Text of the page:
Figure 3. Ploidy alterations in mouse livers with various liver diseases. Representative hematoxylin and eosin staining images are shown. (A) Fah deficiency, a model of familial tyrosinemia [37]. Some mononucleated and binucleated polyploid hepatocytes are indicated by arrow heads. (B) Nonalcoholic steatohepatitis [46]. Some polyploid hepatocytes with a large nucleus are indicated by arrows. (C) Tumor derived from polyploid hepatocytes [46]. Please note that cancer cells derived from polyploid hepatocytes frequently undergo ploidy reduction and that the tumor is composed of both cancer cells with a small nucleus (arrow heads) and those with a large nucleus (arrows). Scale bars, 100 μm.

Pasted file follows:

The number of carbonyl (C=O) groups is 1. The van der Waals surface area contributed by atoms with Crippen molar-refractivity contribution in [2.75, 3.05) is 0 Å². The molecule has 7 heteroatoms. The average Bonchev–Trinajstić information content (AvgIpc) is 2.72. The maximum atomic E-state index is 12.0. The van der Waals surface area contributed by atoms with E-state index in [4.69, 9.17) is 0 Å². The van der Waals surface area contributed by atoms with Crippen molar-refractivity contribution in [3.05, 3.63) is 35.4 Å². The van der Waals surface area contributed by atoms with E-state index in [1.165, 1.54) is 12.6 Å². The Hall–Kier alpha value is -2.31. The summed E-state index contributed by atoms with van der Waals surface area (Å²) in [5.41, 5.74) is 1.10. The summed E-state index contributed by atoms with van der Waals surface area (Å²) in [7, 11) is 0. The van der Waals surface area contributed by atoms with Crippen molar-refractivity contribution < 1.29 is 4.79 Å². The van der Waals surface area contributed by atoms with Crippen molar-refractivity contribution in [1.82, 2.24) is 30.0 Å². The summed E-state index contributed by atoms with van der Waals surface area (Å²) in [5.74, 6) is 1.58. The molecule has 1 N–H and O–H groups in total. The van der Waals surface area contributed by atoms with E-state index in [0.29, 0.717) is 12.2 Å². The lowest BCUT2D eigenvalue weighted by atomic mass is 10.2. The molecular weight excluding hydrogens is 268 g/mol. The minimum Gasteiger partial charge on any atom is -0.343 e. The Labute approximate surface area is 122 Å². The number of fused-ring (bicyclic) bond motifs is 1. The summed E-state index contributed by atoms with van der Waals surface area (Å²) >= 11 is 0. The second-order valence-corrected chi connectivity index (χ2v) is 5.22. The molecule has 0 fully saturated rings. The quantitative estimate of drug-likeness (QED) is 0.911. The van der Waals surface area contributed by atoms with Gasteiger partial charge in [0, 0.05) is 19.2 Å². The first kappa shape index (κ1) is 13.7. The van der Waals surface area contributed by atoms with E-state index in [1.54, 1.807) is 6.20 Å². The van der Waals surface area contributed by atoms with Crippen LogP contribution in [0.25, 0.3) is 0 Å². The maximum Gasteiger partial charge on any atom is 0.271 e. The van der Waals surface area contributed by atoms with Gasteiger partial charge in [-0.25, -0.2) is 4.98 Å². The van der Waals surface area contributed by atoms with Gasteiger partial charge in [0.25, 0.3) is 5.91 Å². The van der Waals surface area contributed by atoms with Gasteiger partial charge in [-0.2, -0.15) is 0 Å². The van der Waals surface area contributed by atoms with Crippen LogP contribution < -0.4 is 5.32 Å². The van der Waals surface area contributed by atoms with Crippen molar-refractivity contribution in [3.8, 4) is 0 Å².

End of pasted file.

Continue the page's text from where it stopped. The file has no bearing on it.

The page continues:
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Figure 4. Significance of ploidy alterations in liver injuries and cancer development. Hepatocyte polyploidization is enhanced in injured livers. Both diploid and polyploid hepatocytes proliferate for regeneration in injured livers, and ploidy reduction is sometimes induced during regeneration driven by polyploid hepatocytes. These processes (blue arrows) are likely to be a source of chromosome aberrations in hepatocytes (red dashed arrows). Moreover, the chromosome aberrations enhance genetic variation in hepatocytes, increasing the chance of hepatocyte adaptation to liver injuries as well as liver cancer initiation. 2c, 4c, and 8c denote diploid, tetraploid, and octaploid DNA contents, respectively. 2c ± α and 4c ± α indicate aneuploidy.